Mississippi Gulf Coast eats

Mississippi Gulf Coast Eats

We ate so many great meals in our few days exploring the Mississippi Gulf Coast. Neither of us had ever been to Mississippi before, and frankly, as Northerners, we probably carried some preconceived notions of what Mississippi is all about. But, within the few days we spent exploring the best Mississippi Gulf Coast eats, all of these notions were dispelled.

The Greenhouse on Porter

Mississippi Gulf Coast Eats Greenhouse on PorterOn this week’s episode of our food travel podcast, we sit down with Kait and Jessie, the partners behind Greenhouse on Porter in Ocean Springs. Not only are they making some amazing biscuits, but in a few short years, they have created a neighborhood cafe, set, yes, inside a green house on Porter Ave. We had breakfast there three days in a row, and each day had loads of great conversations with locals, who welcomed us with open arms.

It was an entirely pleasant, and uniquely Southern experience for us. We also chatted about their locally famous, annual biscuit tournament. This was a special little discussion for us, too, because we named our #USChowDown Kia Optima “Biscuit.” It all comes around to the food. And, although Kait and Jessie have no problem sharing their biscuit recipes, their recipe for their famous “fluff” is a secret, which Kait describes simply as “magic.”

Taranto’s Crawfish

Mississippi Gulf Coast Eats TarantosWe also sit down with Gindy Taranto of Taranto’s Crawfish House in D’Iberville, Mississippi. Set on the corner of a country road, and packed to the brim during a busy weekday lunch, they have some of the best po’boy sandwiches in the region. We talk with her about what it means to make a mean po’boy, along with the reputation the Gulf Coast has for crawfish. We also talk about the effect Hurricane Katrina had on them opening their business, a constant theme with almost everyone we met along the Gulf Coast.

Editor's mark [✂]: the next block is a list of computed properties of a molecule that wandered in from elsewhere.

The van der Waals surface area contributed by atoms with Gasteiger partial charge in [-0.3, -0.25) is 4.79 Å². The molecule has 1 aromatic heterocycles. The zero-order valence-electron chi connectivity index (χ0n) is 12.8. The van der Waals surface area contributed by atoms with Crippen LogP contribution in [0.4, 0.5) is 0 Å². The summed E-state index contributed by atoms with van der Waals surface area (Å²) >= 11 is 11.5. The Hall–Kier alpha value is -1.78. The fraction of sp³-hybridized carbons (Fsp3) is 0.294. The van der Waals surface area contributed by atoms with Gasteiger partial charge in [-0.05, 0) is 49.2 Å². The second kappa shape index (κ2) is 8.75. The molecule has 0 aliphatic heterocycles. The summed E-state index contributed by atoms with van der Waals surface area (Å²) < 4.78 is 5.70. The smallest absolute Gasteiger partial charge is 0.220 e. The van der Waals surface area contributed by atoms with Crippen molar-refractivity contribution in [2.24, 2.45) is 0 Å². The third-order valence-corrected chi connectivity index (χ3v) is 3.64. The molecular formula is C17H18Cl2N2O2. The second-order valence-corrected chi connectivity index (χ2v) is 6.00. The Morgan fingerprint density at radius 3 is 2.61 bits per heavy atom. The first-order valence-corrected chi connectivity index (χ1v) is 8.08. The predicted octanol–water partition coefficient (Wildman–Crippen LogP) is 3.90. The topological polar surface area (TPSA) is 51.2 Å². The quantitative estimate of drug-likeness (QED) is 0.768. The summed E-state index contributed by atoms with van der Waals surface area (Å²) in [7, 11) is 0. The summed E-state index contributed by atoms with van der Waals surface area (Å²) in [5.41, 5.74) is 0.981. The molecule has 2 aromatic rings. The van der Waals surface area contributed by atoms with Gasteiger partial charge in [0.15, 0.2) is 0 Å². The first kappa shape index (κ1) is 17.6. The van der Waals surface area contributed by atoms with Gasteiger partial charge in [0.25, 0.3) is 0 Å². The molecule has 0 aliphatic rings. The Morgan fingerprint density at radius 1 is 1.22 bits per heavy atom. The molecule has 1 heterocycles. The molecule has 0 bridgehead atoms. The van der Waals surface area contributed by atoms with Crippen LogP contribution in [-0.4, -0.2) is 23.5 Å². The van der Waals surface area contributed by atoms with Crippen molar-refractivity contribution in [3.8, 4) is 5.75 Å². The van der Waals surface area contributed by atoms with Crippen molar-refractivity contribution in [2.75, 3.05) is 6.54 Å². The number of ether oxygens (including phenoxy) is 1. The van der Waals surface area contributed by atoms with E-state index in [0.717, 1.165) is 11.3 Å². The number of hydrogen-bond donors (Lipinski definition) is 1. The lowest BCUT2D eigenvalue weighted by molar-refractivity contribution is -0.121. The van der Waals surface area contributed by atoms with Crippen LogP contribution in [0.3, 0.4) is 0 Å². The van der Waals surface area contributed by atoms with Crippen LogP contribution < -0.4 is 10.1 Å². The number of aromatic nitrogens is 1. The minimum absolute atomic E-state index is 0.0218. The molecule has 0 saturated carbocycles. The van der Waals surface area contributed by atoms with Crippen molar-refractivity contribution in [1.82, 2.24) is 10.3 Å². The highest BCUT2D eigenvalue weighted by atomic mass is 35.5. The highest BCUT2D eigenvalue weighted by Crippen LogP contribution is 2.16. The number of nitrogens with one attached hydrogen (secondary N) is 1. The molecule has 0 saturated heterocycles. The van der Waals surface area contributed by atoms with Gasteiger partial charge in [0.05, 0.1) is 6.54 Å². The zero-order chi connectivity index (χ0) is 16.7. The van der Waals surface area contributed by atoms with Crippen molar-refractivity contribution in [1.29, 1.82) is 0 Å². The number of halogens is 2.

Just before we arrived in the Gulf, horrible rains plagued Louisiana, with the Baton Rouge area being hit the hardest. It was a constant topic of discussion, with many people still out of their homes over a month later. Despite this, our experience along the Gulf Coast was incredible. I hope that our readers will visit there and experience the cuisine and the hospitality for themselves. After disasters like this, tourism is more important than ever to keep small businesses alive, and to pump up the economy of the region. If you’re not able to visit, please consider donating to the Baton Rouge Area Foundation or Operation BBQ Relief, to support the relief efforts in the region.


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